Sunday, March 12, 2017

Time has come today

There were two 19th century mantel clocks in my mother's house, family heirlooms, that had stopped working. So I took them to the only person for miles around who fixes old clocks. Such people are called horologists, in  case you didn't know.

It turns out this common style is called an ogee clock, named after the molding around the door. They are weight driven (although one of my mother's clocks had a replacement spring driven movement), and they chime the hour. 

The horologist told me that these were first mass produced in the 1830s, making it possible for the first time in history for families of moderate means to own clocks. He said the inventor of this weight driven brass clockwork sent a shipload to England, where they sold out instantly. The Brits impounded the next shipment because they were putting British clockmakers our of business.

Anyway, this got me to thinking. The typical family's experience of time must have changed radically. Before, if you lived near enough to a church, you might hear the steeple clock chime the hours, and perhaps the quarter hours, but you never had a more precise sense of time than that. People outside of the village would have measured time only by the passage of the sun. Now suddenly we lived in a world of minutes. We could make punctual appointments. We could measure the speed with which we accomplished tasks. We could time cooking processes.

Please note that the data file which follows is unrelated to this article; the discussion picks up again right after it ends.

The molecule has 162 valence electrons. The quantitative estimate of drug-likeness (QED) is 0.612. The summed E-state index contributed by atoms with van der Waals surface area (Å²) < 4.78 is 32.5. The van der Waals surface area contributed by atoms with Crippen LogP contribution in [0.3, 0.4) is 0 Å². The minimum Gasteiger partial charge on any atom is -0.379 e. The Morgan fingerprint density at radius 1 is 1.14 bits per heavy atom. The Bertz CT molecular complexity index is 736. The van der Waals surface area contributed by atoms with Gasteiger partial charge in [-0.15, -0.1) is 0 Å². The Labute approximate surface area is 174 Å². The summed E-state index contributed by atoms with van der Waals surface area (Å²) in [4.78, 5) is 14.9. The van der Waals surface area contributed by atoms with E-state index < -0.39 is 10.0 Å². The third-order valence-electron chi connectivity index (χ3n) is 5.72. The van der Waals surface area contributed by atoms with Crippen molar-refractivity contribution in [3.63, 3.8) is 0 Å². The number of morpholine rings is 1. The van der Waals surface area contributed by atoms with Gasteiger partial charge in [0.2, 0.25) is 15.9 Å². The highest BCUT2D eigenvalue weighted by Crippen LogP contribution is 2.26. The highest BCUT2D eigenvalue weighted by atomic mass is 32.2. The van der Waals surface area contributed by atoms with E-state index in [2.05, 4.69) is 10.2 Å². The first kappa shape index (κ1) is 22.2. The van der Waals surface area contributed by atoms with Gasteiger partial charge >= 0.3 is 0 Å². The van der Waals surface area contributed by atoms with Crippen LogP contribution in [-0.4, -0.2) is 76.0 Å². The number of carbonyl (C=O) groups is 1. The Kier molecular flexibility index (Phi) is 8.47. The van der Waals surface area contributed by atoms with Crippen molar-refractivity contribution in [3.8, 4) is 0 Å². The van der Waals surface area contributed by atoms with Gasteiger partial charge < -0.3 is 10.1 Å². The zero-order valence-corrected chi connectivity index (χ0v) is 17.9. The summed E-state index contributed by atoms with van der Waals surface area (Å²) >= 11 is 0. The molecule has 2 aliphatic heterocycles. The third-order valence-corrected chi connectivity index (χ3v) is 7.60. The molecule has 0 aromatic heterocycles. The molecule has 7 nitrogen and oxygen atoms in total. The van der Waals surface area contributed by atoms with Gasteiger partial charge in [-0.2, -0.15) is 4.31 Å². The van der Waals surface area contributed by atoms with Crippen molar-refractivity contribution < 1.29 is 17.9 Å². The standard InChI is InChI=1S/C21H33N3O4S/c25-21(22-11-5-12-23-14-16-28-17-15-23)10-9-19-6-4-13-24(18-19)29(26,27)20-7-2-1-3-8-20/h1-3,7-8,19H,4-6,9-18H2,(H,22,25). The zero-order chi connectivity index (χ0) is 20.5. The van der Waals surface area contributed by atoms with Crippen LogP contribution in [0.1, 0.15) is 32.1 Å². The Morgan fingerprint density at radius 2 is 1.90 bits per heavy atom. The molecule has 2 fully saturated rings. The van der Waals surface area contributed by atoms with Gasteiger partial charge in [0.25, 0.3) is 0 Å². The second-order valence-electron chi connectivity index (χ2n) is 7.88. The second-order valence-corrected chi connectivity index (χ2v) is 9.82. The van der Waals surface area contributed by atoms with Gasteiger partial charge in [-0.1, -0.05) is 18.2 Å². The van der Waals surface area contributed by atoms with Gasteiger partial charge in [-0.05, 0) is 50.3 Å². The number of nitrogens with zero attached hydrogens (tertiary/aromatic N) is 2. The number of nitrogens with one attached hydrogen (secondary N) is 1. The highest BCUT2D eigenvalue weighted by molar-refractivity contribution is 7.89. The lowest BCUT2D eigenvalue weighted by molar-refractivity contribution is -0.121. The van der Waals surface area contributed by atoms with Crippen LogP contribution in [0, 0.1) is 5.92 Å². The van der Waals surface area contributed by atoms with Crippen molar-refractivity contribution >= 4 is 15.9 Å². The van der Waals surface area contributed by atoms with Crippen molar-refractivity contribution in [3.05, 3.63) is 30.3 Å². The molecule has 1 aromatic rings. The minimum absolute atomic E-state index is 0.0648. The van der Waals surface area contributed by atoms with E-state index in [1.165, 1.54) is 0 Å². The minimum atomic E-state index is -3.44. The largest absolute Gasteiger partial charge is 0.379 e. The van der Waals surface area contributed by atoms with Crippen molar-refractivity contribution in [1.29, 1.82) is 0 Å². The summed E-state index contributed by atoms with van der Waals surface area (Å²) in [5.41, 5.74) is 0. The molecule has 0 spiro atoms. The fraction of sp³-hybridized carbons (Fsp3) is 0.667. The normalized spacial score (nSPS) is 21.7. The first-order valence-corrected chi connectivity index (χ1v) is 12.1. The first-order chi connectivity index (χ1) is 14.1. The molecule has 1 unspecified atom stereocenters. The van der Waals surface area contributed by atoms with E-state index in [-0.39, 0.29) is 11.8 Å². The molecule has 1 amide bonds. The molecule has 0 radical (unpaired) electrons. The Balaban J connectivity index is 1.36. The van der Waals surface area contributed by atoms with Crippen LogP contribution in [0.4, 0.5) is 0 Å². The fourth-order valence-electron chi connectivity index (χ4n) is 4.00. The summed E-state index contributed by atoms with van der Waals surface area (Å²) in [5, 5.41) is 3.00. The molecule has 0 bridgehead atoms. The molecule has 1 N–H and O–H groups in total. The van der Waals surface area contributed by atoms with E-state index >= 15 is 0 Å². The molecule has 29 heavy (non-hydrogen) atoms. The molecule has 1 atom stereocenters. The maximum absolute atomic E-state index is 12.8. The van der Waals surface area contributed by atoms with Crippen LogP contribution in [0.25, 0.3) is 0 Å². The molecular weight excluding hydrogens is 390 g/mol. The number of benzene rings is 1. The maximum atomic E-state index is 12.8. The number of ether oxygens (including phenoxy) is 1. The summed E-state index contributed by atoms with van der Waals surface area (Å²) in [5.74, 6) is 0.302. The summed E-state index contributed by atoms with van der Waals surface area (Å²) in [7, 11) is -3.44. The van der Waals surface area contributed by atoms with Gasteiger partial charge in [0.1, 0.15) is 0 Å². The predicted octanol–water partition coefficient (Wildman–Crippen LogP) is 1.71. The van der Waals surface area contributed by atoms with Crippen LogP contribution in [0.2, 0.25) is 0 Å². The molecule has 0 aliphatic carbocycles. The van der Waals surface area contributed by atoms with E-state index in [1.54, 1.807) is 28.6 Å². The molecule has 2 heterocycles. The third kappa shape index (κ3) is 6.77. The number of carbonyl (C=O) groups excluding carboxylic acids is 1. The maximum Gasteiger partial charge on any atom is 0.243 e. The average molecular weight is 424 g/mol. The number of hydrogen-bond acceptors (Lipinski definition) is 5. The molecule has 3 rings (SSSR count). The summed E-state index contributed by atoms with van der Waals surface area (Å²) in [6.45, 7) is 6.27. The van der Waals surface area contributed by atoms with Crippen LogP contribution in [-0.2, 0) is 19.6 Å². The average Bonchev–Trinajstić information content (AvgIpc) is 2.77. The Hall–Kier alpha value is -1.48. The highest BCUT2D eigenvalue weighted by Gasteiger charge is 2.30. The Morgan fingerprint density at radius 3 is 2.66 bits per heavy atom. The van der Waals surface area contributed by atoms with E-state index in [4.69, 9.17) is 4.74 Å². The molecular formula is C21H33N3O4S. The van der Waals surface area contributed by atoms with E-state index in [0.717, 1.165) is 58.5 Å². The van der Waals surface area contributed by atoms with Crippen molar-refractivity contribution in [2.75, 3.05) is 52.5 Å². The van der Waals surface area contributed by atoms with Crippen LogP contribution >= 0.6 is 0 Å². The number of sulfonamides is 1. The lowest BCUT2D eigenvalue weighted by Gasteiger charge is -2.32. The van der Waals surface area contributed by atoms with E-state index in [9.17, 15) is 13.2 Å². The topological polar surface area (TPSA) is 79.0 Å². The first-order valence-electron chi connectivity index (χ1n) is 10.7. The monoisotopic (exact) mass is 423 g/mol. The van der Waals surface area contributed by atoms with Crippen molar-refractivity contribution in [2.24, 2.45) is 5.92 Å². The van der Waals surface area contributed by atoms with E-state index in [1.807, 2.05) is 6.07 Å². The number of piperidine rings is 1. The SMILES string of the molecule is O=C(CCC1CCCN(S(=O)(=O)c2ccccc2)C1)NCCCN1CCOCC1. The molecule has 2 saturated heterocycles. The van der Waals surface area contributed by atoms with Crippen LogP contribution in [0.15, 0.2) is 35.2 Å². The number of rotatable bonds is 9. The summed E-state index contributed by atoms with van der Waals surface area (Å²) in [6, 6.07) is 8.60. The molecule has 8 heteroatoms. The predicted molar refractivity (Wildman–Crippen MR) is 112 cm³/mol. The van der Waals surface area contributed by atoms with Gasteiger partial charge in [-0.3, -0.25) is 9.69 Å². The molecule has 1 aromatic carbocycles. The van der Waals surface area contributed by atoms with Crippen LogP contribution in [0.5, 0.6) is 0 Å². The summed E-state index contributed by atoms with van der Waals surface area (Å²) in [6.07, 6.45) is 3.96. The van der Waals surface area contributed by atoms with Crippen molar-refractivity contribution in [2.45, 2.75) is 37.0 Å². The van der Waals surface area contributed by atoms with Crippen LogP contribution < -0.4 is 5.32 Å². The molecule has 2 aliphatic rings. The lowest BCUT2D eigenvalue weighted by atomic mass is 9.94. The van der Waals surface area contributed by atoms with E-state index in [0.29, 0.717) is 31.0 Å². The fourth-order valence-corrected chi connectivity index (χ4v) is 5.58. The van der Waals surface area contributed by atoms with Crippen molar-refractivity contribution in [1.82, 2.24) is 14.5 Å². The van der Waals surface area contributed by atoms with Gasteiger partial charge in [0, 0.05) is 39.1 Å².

But people must also have developed a new sense of urgency, of guilt about being late, of the need for discipline in the use of time. Time was necessary for factory work. Of course the factory could and did blow a whistle to let people know when the shift started and ended, but workers needed to keep track of time so they could be ready.

I expect the 19th century clocks chimed the hour because people were accustomed to the steeple clock doing that and they expected it. By the 20th, however, we had gotten used to seeing clock faces everywhere, quite likely on our wrists, and the chime was obviously pointless and was abandoned.

I took one of the clocks, so now I live with the tick tock and the hourly chime. I have to wind it every day. So I have a new connection to my ancestors.

1 comment:

  1. It's hard to imagine a time without the insistent ticking of clocks. Second by second we have digitized what was once a simple quiet rotation of our earth.